Ultrastructural examination of the central area of EB-induced lesions in the rat brainstem often reveals the presence of Schwann cells related to one or more naked axons or at initial remyelinating stages10,11. Although rare, it is described that the same Schwann cell may be found producing myelin in more than one axon of small caliber. Axons associated to Schwann cells usually show more advanced remyelination, with thicker myelin sheaths than those related to surviving oligodendrocytes at the same period10,11.
Differently to the brainstem, there are no reports of Schwann cells remyelinating more than one axon in the spinal cord. In this context, the aim of this study was to investigate Schwann cell behavior after a gliotoxic injection in this site in order to see if this oligodendrocyte-like remyelinating pattern is exclusively seen in the brainstem or can also be found in the spinal cord.
Twenty male Wistar rats were used in this experimental study approved by the Scientific and Ethics Comission of the University Paulista (UNIP) under protocol no. 002/09. All rats were anaesthetized with ketamine and xylazine (5:1; 0.1 ml / 100g) and submitted to a laminectomy on the first lumbar vertebra to allow 1 µl of 0.1% EB solution (group I) or 0.9% saline solution (group II) to be injected into the dorsal columns by means of a Hamilton syringe.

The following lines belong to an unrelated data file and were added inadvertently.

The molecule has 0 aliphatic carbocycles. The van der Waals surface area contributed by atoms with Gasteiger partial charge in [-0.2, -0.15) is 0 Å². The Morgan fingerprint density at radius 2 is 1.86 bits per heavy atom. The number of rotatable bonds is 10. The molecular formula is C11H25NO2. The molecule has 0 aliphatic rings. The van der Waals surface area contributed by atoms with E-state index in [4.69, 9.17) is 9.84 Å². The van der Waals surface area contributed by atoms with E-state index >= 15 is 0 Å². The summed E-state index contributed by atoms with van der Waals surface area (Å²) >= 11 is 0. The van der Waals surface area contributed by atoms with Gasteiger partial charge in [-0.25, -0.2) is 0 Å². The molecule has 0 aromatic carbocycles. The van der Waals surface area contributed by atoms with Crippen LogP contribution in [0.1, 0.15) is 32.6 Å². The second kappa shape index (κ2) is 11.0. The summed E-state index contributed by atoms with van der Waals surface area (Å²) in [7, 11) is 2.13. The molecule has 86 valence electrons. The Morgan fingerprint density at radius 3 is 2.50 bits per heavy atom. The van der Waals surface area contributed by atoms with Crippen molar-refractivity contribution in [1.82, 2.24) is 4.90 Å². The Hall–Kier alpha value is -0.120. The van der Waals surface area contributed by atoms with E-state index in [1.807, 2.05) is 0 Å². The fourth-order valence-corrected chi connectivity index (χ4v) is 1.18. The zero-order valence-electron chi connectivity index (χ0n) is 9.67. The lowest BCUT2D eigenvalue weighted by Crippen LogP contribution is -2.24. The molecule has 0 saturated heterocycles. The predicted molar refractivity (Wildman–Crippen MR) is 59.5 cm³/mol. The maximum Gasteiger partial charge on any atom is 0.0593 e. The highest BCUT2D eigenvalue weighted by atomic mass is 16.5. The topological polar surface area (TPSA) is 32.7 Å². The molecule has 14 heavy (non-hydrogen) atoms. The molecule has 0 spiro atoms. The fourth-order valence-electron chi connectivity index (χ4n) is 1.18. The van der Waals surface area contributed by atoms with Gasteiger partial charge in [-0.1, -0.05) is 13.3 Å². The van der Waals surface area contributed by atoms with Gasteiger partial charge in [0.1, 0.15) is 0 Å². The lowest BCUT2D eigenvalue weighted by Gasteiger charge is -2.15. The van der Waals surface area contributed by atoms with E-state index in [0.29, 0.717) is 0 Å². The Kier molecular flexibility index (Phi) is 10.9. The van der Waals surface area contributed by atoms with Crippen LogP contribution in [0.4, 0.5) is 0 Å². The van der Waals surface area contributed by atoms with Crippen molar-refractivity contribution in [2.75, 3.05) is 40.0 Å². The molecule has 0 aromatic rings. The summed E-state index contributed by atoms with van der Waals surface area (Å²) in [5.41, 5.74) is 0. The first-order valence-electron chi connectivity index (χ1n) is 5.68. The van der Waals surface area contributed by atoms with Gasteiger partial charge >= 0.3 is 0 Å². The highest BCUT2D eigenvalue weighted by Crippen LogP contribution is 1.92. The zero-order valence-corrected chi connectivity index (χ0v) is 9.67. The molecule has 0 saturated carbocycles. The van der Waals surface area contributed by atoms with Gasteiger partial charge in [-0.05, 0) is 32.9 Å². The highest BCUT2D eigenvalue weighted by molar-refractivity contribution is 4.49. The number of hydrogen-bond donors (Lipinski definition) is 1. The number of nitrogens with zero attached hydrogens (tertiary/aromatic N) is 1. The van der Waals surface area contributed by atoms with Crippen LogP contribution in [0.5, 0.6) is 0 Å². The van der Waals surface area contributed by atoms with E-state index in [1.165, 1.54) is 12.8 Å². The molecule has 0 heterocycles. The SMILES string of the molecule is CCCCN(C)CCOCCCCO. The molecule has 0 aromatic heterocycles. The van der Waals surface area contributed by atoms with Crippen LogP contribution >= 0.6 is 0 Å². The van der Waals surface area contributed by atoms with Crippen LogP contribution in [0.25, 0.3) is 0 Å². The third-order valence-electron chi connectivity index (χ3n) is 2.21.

The rats were anesthetized and submitted to intracardiac perfusion with 4% glutaraldehyde in 0.1 M Sorensen phosphate buffer (pH 7.4). Three animals from group I and 2 from group II were perfused at each of the following periods - 7, 15, 21 and 31 days after injection. The roofs of all vertebrae in the thoraco-lumbar region were removed by using bone nippers. The spinal cord was removed and the region of the spinal cord containing the lesion was cut into a series of 1 mm thick transverse slices which were collected and post-fixed in 1% osmium tetroxide, dehydrated with graded acetones and embedded in Araldite 502 resin, following transitional stages in acetones. Thick sections were cut from each block and stained with 0.25% alkaline toluidine blue. Selected areas were trimmed and thin sections were stained with 2% acetate and lead citrate and examined using a Philips EM-210 transmission electron microscope.